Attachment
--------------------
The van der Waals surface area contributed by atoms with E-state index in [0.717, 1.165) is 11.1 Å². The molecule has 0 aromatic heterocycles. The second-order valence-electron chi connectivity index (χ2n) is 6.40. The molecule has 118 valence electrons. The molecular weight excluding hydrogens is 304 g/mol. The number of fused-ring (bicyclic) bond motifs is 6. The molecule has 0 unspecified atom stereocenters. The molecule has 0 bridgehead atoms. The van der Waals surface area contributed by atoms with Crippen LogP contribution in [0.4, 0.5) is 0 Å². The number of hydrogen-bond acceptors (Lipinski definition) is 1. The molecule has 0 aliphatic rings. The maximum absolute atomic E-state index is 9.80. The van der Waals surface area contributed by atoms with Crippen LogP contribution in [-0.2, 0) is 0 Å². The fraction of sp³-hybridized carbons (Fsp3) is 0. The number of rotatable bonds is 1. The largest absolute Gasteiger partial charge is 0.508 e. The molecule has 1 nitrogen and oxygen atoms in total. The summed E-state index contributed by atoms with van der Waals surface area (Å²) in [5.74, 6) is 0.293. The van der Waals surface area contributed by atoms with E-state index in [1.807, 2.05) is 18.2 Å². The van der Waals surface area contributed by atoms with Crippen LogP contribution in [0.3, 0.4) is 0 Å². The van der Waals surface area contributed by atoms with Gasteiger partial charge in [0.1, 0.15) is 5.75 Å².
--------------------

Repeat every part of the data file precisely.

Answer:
The van der Waals surface area contributed by atoms with E-state index in [0.717, 1.165) is 11.1 Å². The molecule has 0 aromatic heterocycles. The second-order valence-electron chi connectivity index (χ2n) is 6.40. The molecule has 118 valence electrons. The molecular weight excluding hydrogens is 304 g/mol. The number of fused-ring (bicyclic) bond motifs is 6. The molecule has 0 unspecified atom stereocenters. The molecule has 0 bridgehead atoms. The van der Waals surface area contributed by atoms with Crippen LogP contribution in [0.4, 0.5) is 0 Å². The number of hydrogen-bond acceptors (Lipinski definition) is 1. The molecule has 0 aliphatic rings. The maximum absolute atomic E-state index is 9.80. The van der Waals surface area contributed by atoms with Crippen LogP contribution in [-0.2, 0) is 0 Å². The fraction of sp³-hybridized carbons (Fsp3) is 0. The number of rotatable bonds is 1. The largest absolute Gasteiger partial charge is 0.508 e. The molecule has 1 nitrogen and oxygen atoms in total. The summed E-state index contributed by atoms with van der Waals surface area (Å²) in [5.74, 6) is 0.293. The van der Waals surface area contributed by atoms with E-state index in [1.807, 2.05) is 18.2 Å². The van der Waals surface area contributed by atoms with Crippen LogP contribution in [0.3, 0.4) is 0 Å². The van der Waals surface area contributed by atoms with Gasteiger partial charge in [0.1, 0.15) is 5.75 Å².